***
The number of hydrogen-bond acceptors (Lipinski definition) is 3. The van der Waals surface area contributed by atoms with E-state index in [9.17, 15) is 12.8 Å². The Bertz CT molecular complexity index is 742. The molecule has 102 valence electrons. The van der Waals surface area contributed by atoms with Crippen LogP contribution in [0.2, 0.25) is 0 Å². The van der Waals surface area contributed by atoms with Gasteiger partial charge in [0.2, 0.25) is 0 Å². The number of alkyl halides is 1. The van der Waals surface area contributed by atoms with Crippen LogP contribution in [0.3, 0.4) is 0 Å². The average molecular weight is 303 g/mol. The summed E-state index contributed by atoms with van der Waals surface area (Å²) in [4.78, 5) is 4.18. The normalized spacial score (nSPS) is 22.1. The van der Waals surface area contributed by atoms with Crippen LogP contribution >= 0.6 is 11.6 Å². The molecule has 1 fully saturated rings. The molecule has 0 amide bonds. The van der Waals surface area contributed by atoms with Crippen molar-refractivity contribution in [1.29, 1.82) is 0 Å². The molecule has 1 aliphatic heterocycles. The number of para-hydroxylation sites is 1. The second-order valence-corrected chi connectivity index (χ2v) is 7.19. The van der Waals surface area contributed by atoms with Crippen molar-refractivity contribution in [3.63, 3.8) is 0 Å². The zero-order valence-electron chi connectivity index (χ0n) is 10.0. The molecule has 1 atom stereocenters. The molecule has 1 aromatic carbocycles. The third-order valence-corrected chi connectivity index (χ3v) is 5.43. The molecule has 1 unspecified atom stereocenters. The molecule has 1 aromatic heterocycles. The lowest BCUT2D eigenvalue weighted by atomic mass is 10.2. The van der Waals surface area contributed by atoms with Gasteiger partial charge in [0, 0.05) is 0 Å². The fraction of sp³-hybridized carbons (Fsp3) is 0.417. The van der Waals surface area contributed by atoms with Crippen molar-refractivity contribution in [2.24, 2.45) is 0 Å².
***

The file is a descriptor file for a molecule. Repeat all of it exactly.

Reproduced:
The number of hydrogen-bond acceptors (Lipinski definition) is 3. The van der Waals surface area contributed by atoms with E-state index in [9.17, 15) is 12.8 Å². The Bertz CT molecular complexity index is 742. The molecule has 102 valence electrons. The van der Waals surface area contributed by atoms with Crippen LogP contribution in [0.2, 0.25) is 0 Å². The van der Waals surface area contributed by atoms with Gasteiger partial charge in [0.2, 0.25) is 0 Å². The number of alkyl halides is 1. The van der Waals surface area contributed by atoms with Crippen LogP contribution in [0.3, 0.4) is 0 Å². The average molecular weight is 303 g/mol. The summed E-state index contributed by atoms with van der Waals surface area (Å²) in [4.78, 5) is 4.18. The normalized spacial score (nSPS) is 22.1. The van der Waals surface area contributed by atoms with Crippen LogP contribution >= 0.6 is 11.6 Å². The molecule has 1 fully saturated rings. The molecule has 0 amide bonds. The van der Waals surface area contributed by atoms with Crippen molar-refractivity contribution in [1.29, 1.82) is 0 Å². The molecule has 1 aliphatic heterocycles. The number of para-hydroxylation sites is 1. The second-order valence-corrected chi connectivity index (χ2v) is 7.19. The van der Waals surface area contributed by atoms with Crippen molar-refractivity contribution in [3.63, 3.8) is 0 Å². The zero-order valence-electron chi connectivity index (χ0n) is 10.0. The molecule has 1 atom stereocenters. The molecule has 1 aromatic carbocycles. The third-order valence-corrected chi connectivity index (χ3v) is 5.43. The molecule has 1 unspecified atom stereocenters. The molecule has 1 aromatic heterocycles. The lowest BCUT2D eigenvalue weighted by atomic mass is 10.2. The van der Waals surface area contributed by atoms with Gasteiger partial charge in [0, 0.05) is 0 Å². The fraction of sp³-hybridized carbons (Fsp3) is 0.417. The van der Waals surface area contributed by atoms with Crippen molar-refractivity contribution in [2.24, 2.45) is 0 Å².